|The subject(s) of this article is of a real-life person.
This article only covers a fictional portrayal of the person. Therefore, details contained in this article may differ from real world facts. For more information on the historical figure(s), consult the links provided at the bottom section of this article.
- "I want to be Queen. I think I am smart enough to be Queen. I know I am smart enough. This is not pride. I simply know what I know. But what does it all mean if I remain a slim shadow in a Palace window?"
- —Elizabeth during her childhood.
Elizabeth I (September 7, 1533 – March 24, 1603) was the queen of England from 1558 to 1603, known as the Elizabethan Age. She was the daughter of King Henry VIII and his second wife, Anne Boleyn. Elizabeth spent much of her childhood at Hatfield.
Elizabeth was born on September 7, 1533 to Henry VIII, King of England, and his second wife, Anne Boleyn. Her mother was beheaded, after being falsely accused of adultery, when Elizabeth was almost three. Elizabeth had an older half-sister, Mary by her father's first wife, Catherine of Aragon.
Her father remarried within months to Jane Seymour, who gave birth to Elizabeth's half-brother Edward. After Jane's death, Henry married and divorced Anne of Cleves in 1540. The same year, he wed Catherine Howard, who was like a playmate to Elizabeth. Henry married Catherine Parr in 1543.
1544 – 1548Edit
In July 1544, Elizabeth was sent into exile at Hatfield Palace with her governess, Kat Ashley. After writing to stepmother, Elizabeth received permission to return to court from her father, who was invading France at the time. She spent the following months with her brother Edward, her good friend Robin Dudley, and her cousin Lady Jane Grey, until her father's return for Christmas.
The following May, King Henry, fearing a French invasion, sent his children away from Greenwich. Several months later at Whitehall Palace, Elizabeth and Robin find out that Princess Mary and Lord Chancellor Thomas Wriothesley were plotting something. They soon put together that Mary was planning to marry the Earl of Arran, the Regent of Mary, Queen of Scots. However, the plot fell through, when the Duchess of Lexford was poisoned, causing everyone at court to flee to different places.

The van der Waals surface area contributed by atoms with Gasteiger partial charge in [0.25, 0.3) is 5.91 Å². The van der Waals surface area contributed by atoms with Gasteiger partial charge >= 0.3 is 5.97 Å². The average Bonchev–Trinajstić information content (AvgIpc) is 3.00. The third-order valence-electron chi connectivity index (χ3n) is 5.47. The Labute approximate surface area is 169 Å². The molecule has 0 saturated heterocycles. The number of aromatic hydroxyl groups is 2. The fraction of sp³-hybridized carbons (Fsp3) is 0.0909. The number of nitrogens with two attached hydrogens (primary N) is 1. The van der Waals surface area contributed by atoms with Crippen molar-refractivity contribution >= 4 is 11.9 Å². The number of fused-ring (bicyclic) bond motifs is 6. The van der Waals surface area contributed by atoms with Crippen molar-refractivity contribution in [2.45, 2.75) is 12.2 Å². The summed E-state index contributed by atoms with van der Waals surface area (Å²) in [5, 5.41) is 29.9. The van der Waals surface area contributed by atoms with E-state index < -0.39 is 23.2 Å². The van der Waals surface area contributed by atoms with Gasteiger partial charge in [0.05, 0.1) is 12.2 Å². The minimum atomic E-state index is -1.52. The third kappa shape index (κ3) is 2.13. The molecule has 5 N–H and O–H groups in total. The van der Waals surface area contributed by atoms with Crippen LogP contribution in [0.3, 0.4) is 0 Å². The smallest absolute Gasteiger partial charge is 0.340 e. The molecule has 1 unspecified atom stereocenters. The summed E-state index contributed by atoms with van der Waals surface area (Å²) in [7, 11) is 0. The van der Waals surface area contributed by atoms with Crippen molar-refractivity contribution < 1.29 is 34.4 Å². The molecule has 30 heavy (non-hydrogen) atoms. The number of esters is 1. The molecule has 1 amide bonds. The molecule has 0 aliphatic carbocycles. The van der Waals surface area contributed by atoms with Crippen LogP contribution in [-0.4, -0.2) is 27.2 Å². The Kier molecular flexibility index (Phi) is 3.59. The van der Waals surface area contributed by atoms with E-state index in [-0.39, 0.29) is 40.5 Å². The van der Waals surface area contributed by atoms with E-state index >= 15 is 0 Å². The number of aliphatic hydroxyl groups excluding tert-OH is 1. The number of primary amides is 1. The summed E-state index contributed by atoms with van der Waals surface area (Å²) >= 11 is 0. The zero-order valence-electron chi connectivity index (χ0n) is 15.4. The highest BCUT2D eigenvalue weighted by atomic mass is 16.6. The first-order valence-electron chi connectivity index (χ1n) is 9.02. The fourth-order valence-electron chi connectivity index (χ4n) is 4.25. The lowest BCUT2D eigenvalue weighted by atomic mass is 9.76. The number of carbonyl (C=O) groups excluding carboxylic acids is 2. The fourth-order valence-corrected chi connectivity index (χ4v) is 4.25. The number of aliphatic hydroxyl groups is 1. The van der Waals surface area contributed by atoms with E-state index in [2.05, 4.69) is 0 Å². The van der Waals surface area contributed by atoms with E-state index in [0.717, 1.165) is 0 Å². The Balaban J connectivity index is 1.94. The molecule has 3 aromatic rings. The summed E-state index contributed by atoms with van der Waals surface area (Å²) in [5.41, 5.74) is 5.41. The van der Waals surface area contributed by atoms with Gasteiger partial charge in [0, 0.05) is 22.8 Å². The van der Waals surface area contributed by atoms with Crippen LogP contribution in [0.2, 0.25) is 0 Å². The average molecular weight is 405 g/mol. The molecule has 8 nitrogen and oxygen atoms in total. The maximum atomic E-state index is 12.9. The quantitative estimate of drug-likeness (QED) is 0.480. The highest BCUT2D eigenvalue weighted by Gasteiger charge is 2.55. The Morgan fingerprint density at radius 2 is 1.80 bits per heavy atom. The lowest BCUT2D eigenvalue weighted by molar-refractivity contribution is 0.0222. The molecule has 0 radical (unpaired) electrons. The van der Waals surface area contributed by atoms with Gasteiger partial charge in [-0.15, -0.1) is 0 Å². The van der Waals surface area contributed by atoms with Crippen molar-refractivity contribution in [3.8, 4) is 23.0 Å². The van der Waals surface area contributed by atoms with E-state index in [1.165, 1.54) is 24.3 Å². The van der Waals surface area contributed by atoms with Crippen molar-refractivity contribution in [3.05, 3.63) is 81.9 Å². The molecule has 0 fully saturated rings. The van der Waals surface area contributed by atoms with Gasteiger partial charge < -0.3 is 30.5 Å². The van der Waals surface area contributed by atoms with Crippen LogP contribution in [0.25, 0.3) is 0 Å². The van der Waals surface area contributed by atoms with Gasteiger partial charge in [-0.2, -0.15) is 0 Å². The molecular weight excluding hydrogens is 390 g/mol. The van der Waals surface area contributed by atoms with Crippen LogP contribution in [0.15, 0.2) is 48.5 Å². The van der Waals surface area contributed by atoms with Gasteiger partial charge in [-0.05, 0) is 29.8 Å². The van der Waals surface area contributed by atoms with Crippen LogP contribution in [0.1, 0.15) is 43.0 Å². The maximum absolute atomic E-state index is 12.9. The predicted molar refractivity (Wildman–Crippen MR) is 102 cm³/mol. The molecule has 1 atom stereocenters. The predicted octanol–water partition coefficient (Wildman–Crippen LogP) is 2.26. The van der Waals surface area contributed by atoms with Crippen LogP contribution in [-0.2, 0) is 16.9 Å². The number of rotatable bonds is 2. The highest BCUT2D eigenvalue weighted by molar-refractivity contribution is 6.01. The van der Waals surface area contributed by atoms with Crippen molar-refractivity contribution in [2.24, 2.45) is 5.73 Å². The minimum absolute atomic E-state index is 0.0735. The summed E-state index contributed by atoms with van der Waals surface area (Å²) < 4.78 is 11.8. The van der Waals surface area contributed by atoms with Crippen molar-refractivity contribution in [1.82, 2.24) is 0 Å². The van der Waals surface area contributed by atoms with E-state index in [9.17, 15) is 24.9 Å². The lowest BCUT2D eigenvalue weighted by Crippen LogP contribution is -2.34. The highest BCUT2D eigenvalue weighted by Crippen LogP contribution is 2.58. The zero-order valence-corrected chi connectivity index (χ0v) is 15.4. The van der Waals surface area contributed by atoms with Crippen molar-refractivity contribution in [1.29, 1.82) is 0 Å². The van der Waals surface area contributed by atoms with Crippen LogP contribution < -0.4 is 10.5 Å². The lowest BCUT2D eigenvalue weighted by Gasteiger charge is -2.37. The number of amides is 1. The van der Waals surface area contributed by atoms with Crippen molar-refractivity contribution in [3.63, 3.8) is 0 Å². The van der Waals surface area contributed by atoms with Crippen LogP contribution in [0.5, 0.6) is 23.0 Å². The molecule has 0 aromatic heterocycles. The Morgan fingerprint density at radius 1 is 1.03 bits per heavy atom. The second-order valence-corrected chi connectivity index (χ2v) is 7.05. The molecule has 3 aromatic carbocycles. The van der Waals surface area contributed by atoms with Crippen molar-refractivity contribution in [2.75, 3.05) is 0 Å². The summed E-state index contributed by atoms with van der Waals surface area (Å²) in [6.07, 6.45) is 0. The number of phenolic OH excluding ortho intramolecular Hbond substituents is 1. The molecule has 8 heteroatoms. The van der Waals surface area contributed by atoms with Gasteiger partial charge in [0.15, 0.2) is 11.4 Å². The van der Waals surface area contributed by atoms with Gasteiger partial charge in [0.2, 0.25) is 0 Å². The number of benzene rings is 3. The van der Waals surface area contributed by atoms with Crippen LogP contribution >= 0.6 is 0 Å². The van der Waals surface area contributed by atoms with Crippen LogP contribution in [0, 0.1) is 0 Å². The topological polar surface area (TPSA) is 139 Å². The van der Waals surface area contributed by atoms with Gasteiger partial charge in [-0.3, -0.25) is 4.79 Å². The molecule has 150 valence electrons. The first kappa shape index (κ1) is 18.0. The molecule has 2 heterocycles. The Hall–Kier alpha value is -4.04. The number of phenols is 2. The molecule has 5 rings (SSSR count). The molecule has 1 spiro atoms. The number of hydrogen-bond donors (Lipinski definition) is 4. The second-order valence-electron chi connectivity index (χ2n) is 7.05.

Back at court, during the spring of 1546, Elizabeth's stepmother, Catherine Parr briefly fell out of favor with King Henry. Elizabeth and Robin managed to warn her in time for Catherine to apologize to Henry. The next Christmas, Elizabeth spent the holidays in Enfield away from her family. On January 28, 1547, Elizabeth's father passed away and her half-brother was crowned King the following month. After her father's death, Elizabeth moved in with Catherine and her husband, Thomas Seymour.
Seymour acted inappropriately with Elizabeth, which worried Kat, but she could do little about it. Eventually, Catherine found out and sent her beloved stepdaughter away. Shortly after, Kat was imprisoned and Elizabeth was left in the care of Robert and Lady Tyrwhitt. The Tyrwhitts tried to have her admit that Seymour was plotting to marry her. All of their attempts failed and Elizabeth never admitted anything.